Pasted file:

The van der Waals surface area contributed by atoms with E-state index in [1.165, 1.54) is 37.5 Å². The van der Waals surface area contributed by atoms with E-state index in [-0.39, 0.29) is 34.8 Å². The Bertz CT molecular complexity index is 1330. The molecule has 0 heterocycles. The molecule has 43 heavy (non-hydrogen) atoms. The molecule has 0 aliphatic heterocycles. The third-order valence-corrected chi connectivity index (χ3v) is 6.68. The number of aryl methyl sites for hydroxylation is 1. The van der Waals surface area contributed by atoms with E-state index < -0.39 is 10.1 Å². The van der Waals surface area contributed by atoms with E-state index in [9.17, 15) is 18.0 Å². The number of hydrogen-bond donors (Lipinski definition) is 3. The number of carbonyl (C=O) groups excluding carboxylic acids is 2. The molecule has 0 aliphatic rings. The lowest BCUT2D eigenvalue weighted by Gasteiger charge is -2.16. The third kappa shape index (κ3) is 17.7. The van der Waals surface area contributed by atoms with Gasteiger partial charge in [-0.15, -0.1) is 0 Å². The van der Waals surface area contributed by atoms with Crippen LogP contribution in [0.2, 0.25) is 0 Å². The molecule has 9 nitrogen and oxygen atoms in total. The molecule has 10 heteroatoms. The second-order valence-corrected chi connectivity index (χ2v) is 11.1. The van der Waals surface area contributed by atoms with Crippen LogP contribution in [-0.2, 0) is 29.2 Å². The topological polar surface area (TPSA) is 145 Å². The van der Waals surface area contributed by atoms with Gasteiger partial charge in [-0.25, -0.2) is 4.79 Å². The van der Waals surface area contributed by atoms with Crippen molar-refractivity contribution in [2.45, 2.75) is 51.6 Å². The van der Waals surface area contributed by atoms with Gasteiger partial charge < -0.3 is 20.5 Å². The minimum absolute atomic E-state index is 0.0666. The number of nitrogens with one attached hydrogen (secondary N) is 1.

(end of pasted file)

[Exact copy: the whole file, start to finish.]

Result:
The van der Waals surface area contributed by atoms with E-state index in [1.165, 1.54) is 37.5 Å². The van der Waals surface area contributed by atoms with E-state index in [-0.39, 0.29) is 34.8 Å². The Bertz CT molecular complexity index is 1330. The molecule has 0 heterocycles. The molecule has 43 heavy (non-hydrogen) atoms. The molecule has 0 aliphatic heterocycles. The third-order valence-corrected chi connectivity index (χ3v) is 6.68. The number of aryl methyl sites for hydroxylation is 1. The van der Waals surface area contributed by atoms with E-state index < -0.39 is 10.1 Å². The van der Waals surface area contributed by atoms with E-state index in [9.17, 15) is 18.0 Å². The number of hydrogen-bond donors (Lipinski definition) is 3. The number of carbonyl (C=O) groups excluding carboxylic acids is 2. The molecule has 0 aliphatic rings. The lowest BCUT2D eigenvalue weighted by Gasteiger charge is -2.16. The third kappa shape index (κ3) is 17.7. The van der Waals surface area contributed by atoms with Gasteiger partial charge in [-0.15, -0.1) is 0 Å². The van der Waals surface area contributed by atoms with Crippen LogP contribution in [0.2, 0.25) is 0 Å². The molecule has 9 nitrogen and oxygen atoms in total. The molecule has 10 heteroatoms. The second-order valence-corrected chi connectivity index (χ2v) is 11.1. The van der Waals surface area contributed by atoms with Crippen LogP contribution in [-0.2, 0) is 29.2 Å². The topological polar surface area (TPSA) is 145 Å². The van der Waals surface area contributed by atoms with Gasteiger partial charge in [-0.25, -0.2) is 4.79 Å². The van der Waals surface area contributed by atoms with Crippen molar-refractivity contribution in [2.45, 2.75) is 51.6 Å². The van der Waals surface area contributed by atoms with Gasteiger partial charge < -0.3 is 20.5 Å². The minimum absolute atomic E-state index is 0.0666. The number of nitrogens with one attached hydrogen (secondary N) is 1.